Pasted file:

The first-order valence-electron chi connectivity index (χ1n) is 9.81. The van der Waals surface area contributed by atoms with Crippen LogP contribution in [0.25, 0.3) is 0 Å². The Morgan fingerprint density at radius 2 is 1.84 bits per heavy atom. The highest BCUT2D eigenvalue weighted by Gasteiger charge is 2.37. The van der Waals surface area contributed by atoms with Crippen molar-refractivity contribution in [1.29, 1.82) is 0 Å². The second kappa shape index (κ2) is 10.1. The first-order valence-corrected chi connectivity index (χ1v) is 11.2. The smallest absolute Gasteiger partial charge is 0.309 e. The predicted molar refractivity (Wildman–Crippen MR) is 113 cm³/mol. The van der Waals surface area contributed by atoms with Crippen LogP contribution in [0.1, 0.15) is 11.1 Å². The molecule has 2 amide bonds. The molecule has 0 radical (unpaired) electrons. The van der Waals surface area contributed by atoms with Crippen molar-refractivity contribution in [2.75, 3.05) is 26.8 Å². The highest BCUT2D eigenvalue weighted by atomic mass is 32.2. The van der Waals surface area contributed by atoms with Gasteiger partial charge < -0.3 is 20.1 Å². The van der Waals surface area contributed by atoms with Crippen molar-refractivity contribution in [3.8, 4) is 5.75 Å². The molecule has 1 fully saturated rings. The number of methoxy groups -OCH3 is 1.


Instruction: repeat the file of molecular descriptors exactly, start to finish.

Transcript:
The first-order valence-electron chi connectivity index (χ1n) is 9.81. The van der Waals surface area contributed by atoms with Crippen LogP contribution in [0.25, 0.3) is 0 Å². The Morgan fingerprint density at radius 2 is 1.84 bits per heavy atom. The highest BCUT2D eigenvalue weighted by Gasteiger charge is 2.37. The van der Waals surface area contributed by atoms with Crippen molar-refractivity contribution in [1.29, 1.82) is 0 Å². The second kappa shape index (κ2) is 10.1. The first-order valence-corrected chi connectivity index (χ1v) is 11.2. The smallest absolute Gasteiger partial charge is 0.309 e. The predicted molar refractivity (Wildman–Crippen MR) is 113 cm³/mol. The van der Waals surface area contributed by atoms with Crippen LogP contribution in [0.1, 0.15) is 11.1 Å². The molecule has 2 amide bonds. The molecule has 0 radical (unpaired) electrons. The van der Waals surface area contributed by atoms with Crippen molar-refractivity contribution in [2.75, 3.05) is 26.8 Å². The highest BCUT2D eigenvalue weighted by atomic mass is 32.2. The van der Waals surface area contributed by atoms with Gasteiger partial charge < -0.3 is 20.1 Å². The van der Waals surface area contributed by atoms with Crippen molar-refractivity contribution in [3.8, 4) is 5.75 Å². The molecule has 1 fully saturated rings. The number of methoxy groups -OCH3 is 1.